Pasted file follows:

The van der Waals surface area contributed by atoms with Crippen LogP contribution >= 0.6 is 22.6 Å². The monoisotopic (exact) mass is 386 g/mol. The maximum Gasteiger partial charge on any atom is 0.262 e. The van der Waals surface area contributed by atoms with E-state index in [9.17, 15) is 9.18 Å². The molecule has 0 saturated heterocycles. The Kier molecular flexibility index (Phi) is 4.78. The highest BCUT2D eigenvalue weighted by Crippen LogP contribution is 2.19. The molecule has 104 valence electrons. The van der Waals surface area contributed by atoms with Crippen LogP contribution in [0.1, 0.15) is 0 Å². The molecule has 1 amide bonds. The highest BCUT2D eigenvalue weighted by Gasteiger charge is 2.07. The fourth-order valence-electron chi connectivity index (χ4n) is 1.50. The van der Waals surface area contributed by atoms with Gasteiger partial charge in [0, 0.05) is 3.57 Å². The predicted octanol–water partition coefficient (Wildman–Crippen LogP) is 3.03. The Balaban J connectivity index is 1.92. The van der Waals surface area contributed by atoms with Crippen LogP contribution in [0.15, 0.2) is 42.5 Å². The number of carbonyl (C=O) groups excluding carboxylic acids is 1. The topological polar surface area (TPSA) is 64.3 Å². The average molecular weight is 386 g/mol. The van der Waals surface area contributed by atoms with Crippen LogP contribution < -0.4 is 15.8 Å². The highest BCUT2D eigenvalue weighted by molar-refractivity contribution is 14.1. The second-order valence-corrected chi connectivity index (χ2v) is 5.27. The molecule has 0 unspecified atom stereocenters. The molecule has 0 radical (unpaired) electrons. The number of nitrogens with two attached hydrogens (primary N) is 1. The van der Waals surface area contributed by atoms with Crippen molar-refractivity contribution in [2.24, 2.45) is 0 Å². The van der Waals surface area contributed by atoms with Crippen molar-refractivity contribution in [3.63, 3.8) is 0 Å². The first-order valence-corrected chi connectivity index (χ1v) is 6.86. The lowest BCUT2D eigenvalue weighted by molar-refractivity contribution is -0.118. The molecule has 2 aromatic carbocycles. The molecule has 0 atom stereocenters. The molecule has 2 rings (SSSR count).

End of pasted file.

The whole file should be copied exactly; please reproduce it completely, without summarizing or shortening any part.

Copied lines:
The van der Waals surface area contributed by atoms with Crippen LogP contribution >= 0.6 is 22.6 Å². The monoisotopic (exact) mass is 386 g/mol. The maximum Gasteiger partial charge on any atom is 0.262 e. The van der Waals surface area contributed by atoms with E-state index in [9.17, 15) is 9.18 Å². The molecule has 0 saturated heterocycles. The Kier molecular flexibility index (Phi) is 4.78. The highest BCUT2D eigenvalue weighted by Crippen LogP contribution is 2.19. The molecule has 104 valence electrons. The van der Waals surface area contributed by atoms with Crippen LogP contribution in [0.1, 0.15) is 0 Å². The molecule has 1 amide bonds. The highest BCUT2D eigenvalue weighted by Gasteiger charge is 2.07. The fourth-order valence-electron chi connectivity index (χ4n) is 1.50. The van der Waals surface area contributed by atoms with Gasteiger partial charge in [0, 0.05) is 3.57 Å². The predicted octanol–water partition coefficient (Wildman–Crippen LogP) is 3.03. The Balaban J connectivity index is 1.92. The van der Waals surface area contributed by atoms with Crippen LogP contribution in [0.15, 0.2) is 42.5 Å². The number of carbonyl (C=O) groups excluding carboxylic acids is 1. The topological polar surface area (TPSA) is 64.3 Å². The average molecular weight is 386 g/mol. The van der Waals surface area contributed by atoms with Crippen LogP contribution < -0.4 is 15.8 Å². The highest BCUT2D eigenvalue weighted by molar-refractivity contribution is 14.1. The second-order valence-corrected chi connectivity index (χ2v) is 5.27. The molecule has 0 unspecified atom stereocenters. The molecule has 0 radical (unpaired) electrons. The number of nitrogens with two attached hydrogens (primary N) is 1. The van der Waals surface area contributed by atoms with Crippen molar-refractivity contribution in [2.24, 2.45) is 0 Å². The van der Waals surface area contributed by atoms with Crippen molar-refractivity contribution in [3.63, 3.8) is 0 Å². The first-order valence-corrected chi connectivity index (χ1v) is 6.86. The lowest BCUT2D eigenvalue weighted by molar-refractivity contribution is -0.118. The molecule has 2 aromatic carbocycles. The molecule has 0 atom stereocenters. The molecule has 2 rings (SSSR count).